Bears

After a decade of battles, the Bears still enjoy the chance to line up against Adrian Peterson

After a decade of battles, the Bears still enjoy the chance to line up against Adrian Peterson

You don't need to remind the Bears' defense who they're lining up against next week. 

It's been four years since the last time Peterson last played against the Bears, when he ran for 86 yards in a 38-17 Week 14 win. 

One torn ACL tear plus two trades later, AD will be Washington's feature back when they meet up at Fedex Field for Monday night football. Peterson's experienced a bit of a career resurgance in D.C., as he rushed for 1042 yards (as a 33-year old) with the team last year. He was a healthy scratch in Week 1, but with starting back Derius Guice out for the next couple months, Peterson's reemerged as a part of their offense.

And even though most of the Bears' defense came to Chicago after Peterson left – the only player from that 2015 loss that's still here is cornerback Kyle Fuller – they're still relishing the opportunity to go up against a first-ballot Hall of Famer. 

"I just like playing against great players," linebacker Danny Trevathan said. "He loves the game of football and has been doing it for a while – [13] years is a long time. He’s still got the juice to take it home, so any time I can play against him, it’s an honor and a privilege." 

"Guy’s been running the ball the way he runs it for many, many years," added Roquan Smith. "So I’m looking forward to that. It’ll be great for our defense, it’ll get us all better."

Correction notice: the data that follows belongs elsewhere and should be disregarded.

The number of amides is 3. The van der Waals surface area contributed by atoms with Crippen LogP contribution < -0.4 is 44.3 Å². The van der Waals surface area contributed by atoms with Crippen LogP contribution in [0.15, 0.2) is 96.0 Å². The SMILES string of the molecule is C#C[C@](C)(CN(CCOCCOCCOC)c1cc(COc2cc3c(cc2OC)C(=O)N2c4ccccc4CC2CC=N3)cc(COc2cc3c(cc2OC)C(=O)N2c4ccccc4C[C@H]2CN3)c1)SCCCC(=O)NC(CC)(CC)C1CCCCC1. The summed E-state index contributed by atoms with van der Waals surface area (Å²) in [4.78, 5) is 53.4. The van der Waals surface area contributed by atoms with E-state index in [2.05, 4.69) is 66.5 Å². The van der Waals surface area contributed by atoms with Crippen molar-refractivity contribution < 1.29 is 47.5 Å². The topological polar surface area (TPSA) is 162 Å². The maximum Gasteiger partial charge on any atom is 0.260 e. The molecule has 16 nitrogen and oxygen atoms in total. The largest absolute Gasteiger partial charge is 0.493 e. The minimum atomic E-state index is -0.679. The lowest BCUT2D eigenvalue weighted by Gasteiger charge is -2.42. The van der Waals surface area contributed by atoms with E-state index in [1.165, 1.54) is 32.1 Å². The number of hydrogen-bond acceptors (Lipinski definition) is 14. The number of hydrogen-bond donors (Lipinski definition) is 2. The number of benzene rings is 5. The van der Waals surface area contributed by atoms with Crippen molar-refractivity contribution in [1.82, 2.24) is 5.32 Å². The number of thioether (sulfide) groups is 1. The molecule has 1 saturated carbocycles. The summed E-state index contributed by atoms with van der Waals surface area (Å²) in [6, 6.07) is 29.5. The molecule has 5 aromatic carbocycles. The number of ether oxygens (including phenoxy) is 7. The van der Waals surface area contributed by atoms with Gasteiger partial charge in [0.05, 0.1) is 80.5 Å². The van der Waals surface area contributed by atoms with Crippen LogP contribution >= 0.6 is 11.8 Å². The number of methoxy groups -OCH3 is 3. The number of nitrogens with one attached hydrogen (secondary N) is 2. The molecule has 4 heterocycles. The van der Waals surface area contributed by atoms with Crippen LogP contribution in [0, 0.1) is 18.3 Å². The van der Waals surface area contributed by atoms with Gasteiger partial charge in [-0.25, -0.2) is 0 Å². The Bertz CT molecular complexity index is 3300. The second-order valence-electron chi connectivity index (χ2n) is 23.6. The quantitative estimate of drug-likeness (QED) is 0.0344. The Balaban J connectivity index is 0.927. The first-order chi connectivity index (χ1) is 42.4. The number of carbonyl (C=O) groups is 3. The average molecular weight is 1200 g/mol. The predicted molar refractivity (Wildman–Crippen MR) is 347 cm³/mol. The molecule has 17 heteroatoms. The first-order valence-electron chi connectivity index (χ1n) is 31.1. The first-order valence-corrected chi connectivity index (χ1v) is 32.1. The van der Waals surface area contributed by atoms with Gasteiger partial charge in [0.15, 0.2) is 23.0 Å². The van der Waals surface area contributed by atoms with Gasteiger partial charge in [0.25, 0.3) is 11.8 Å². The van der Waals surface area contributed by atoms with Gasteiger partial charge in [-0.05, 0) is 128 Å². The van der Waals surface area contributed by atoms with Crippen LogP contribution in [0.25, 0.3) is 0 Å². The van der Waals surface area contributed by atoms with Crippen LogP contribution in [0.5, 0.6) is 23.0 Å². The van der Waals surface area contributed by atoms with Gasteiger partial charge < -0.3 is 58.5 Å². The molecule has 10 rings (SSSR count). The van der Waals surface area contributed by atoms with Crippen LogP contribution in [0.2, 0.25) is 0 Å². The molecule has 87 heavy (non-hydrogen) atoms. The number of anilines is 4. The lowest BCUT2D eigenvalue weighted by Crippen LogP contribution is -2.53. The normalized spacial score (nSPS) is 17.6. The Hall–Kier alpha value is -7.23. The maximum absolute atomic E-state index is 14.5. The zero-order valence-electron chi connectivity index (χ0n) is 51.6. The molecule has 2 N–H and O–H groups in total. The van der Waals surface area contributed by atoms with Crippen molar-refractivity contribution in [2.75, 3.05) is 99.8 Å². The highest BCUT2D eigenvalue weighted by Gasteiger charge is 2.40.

For as long as he's been playing, Peterson's been a Bears killer. Through 13 seasons, he's: 

  • Rushed for 1,562 yards against the Bears, the 2nd-most of any team he's played (1899 vs. Green Bay) 
  • Scored 14 rushing touchdowns against the Bears, also the 2nd-most of any team (15 vs. Green Bay) 
  • Averaged 111.6 rushing yards/game against the Bears, the most of any NFC North opponent

So while many of the names, and jerseys, have changed, it wouldn't be Peterson-vs.-the-Bears without a little bit of smack talk:

"I love playing against guys with that kind of attitude, that love the game. He fits well with their scheme," Trevathan added with a smile. "I’m looking forward to shutting him down and kind of ruining his day."

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Bears to activate Akeim Hicks off IR on Saturday

Bears to activate Akeim Hicks off IR on Saturday

The return of Akiem Hicks is upon us.

In a widely expected the move, the Bears will activate Hicks off injured reserve on Saturday, according to ESPN's Chris Mortensen. Hicks will be eligible to play Sunday against the Packers.

Hicks suffered a dislocated elbow in Week 5 against the Raiders. He hit IR on Oct. 15, where players are required to spend a minimum of eight weeks before returning, per NFL rules.

The Bears defense hasn't been the same with Hicks out, and during his absence, linebackers Danny Trevathan (elbow) and Roquan Smith (torn pec) have both gone down with injuries.

Simply put, Hicks is a much-welcomed return for the Bears.

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Three keys and a prediction: Bears at Packers

Three keys and a prediction: Bears at Packers

1. Don’t let Aaron Rodgers beat you. Really!